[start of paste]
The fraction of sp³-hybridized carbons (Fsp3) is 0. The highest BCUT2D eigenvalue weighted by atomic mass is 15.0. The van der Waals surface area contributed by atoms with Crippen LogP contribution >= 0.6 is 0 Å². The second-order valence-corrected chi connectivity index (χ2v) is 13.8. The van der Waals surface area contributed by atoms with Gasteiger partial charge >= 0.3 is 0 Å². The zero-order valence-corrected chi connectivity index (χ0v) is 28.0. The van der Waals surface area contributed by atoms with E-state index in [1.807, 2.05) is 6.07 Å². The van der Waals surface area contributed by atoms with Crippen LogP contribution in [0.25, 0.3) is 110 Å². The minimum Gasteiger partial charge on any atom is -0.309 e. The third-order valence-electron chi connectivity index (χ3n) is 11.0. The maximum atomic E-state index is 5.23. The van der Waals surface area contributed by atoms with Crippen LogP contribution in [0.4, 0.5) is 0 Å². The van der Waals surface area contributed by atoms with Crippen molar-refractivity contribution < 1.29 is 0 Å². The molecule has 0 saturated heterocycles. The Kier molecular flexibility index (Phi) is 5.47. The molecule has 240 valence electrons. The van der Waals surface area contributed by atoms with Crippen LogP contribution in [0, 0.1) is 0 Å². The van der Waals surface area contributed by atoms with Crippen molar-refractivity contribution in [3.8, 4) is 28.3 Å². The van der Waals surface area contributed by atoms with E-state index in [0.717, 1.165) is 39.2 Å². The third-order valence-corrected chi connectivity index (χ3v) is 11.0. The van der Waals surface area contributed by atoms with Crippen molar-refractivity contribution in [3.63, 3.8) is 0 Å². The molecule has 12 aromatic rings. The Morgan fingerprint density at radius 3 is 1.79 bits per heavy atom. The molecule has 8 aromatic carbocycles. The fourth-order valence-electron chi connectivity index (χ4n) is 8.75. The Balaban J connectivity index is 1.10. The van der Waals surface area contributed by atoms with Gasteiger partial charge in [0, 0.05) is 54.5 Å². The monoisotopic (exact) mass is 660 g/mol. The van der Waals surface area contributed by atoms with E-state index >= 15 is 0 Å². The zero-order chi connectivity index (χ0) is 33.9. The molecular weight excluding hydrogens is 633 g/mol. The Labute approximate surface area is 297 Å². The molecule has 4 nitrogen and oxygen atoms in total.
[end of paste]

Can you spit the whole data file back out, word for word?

The fraction of sp³-hybridized carbons (Fsp3) is 0. The highest BCUT2D eigenvalue weighted by atomic mass is 15.0. The van der Waals surface area contributed by atoms with Crippen LogP contribution >= 0.6 is 0 Å². The second-order valence-corrected chi connectivity index (χ2v) is 13.8. The van der Waals surface area contributed by atoms with Gasteiger partial charge >= 0.3 is 0 Å². The zero-order valence-corrected chi connectivity index (χ0v) is 28.0. The van der Waals surface area contributed by atoms with E-state index in [1.807, 2.05) is 6.07 Å². The van der Waals surface area contributed by atoms with Crippen LogP contribution in [0.25, 0.3) is 110 Å². The minimum Gasteiger partial charge on any atom is -0.309 e. The third-order valence-electron chi connectivity index (χ3n) is 11.0. The maximum atomic E-state index is 5.23. The van der Waals surface area contributed by atoms with Crippen LogP contribution in [0.4, 0.5) is 0 Å². The van der Waals surface area contributed by atoms with Crippen molar-refractivity contribution < 1.29 is 0 Å². The molecule has 0 saturated heterocycles. The Kier molecular flexibility index (Phi) is 5.47. The molecule has 240 valence electrons. The van der Waals surface area contributed by atoms with Crippen LogP contribution in [0, 0.1) is 0 Å². The van der Waals surface area contributed by atoms with Crippen molar-refractivity contribution in [3.8, 4) is 28.3 Å². The van der Waals surface area contributed by atoms with E-state index in [0.717, 1.165) is 39.2 Å². The third-order valence-corrected chi connectivity index (χ3v) is 11.0. The van der Waals surface area contributed by atoms with Crippen molar-refractivity contribution in [3.63, 3.8) is 0 Å². The molecule has 12 aromatic rings. The Morgan fingerprint density at radius 3 is 1.79 bits per heavy atom. The molecule has 8 aromatic carbocycles. The fourth-order valence-electron chi connectivity index (χ4n) is 8.75. The Balaban J connectivity index is 1.10. The van der Waals surface area contributed by atoms with Gasteiger partial charge in [0, 0.05) is 54.5 Å². The monoisotopic (exact) mass is 660 g/mol. The van der Waals surface area contributed by atoms with E-state index >= 15 is 0 Å². The zero-order chi connectivity index (χ0) is 33.9. The molecular weight excluding hydrogens is 633 g/mol. The Labute approximate surface area is 297 Å². The molecule has 4 nitrogen and oxygen atoms in total.